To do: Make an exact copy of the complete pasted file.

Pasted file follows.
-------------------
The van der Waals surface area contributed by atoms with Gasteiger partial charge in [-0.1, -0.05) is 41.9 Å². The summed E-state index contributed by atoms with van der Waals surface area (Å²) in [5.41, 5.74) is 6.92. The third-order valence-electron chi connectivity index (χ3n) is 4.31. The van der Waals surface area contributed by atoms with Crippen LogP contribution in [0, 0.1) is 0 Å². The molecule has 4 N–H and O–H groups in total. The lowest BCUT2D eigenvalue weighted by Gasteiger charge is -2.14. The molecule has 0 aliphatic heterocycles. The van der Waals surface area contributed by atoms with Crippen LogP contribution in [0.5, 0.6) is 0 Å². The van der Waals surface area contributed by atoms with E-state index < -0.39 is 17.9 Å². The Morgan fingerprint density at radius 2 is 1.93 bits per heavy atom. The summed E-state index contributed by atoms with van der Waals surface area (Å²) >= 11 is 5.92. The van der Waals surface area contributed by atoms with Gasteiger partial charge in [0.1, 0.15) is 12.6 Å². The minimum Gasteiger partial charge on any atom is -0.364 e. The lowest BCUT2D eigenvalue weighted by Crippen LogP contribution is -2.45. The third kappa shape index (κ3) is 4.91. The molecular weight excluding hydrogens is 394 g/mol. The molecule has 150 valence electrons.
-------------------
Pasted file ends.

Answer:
The van der Waals surface area contributed by atoms with Gasteiger partial charge in [-0.1, -0.05) is 41.9 Å². The summed E-state index contributed by atoms with van der Waals surface area (Å²) in [5.41, 5.74) is 6.92. The third-order valence-electron chi connectivity index (χ3n) is 4.31. The van der Waals surface area contributed by atoms with Crippen LogP contribution in [0, 0.1) is 0 Å². The molecule has 4 N–H and O–H groups in total. The lowest BCUT2D eigenvalue weighted by Gasteiger charge is -2.14. The molecule has 0 aliphatic heterocycles. The van der Waals surface area contributed by atoms with Crippen LogP contribution in [0.5, 0.6) is 0 Å². The van der Waals surface area contributed by atoms with E-state index < -0.39 is 17.9 Å². The Morgan fingerprint density at radius 2 is 1.93 bits per heavy atom. The summed E-state index contributed by atoms with van der Waals surface area (Å²) >= 11 is 5.92. The van der Waals surface area contributed by atoms with Gasteiger partial charge in [0.1, 0.15) is 12.6 Å². The minimum Gasteiger partial charge on any atom is -0.364 e. The lowest BCUT2D eigenvalue weighted by Crippen LogP contribution is -2.45. The third kappa shape index (κ3) is 4.91. The molecular weight excluding hydrogens is 394 g/mol. The molecule has 150 valence electrons.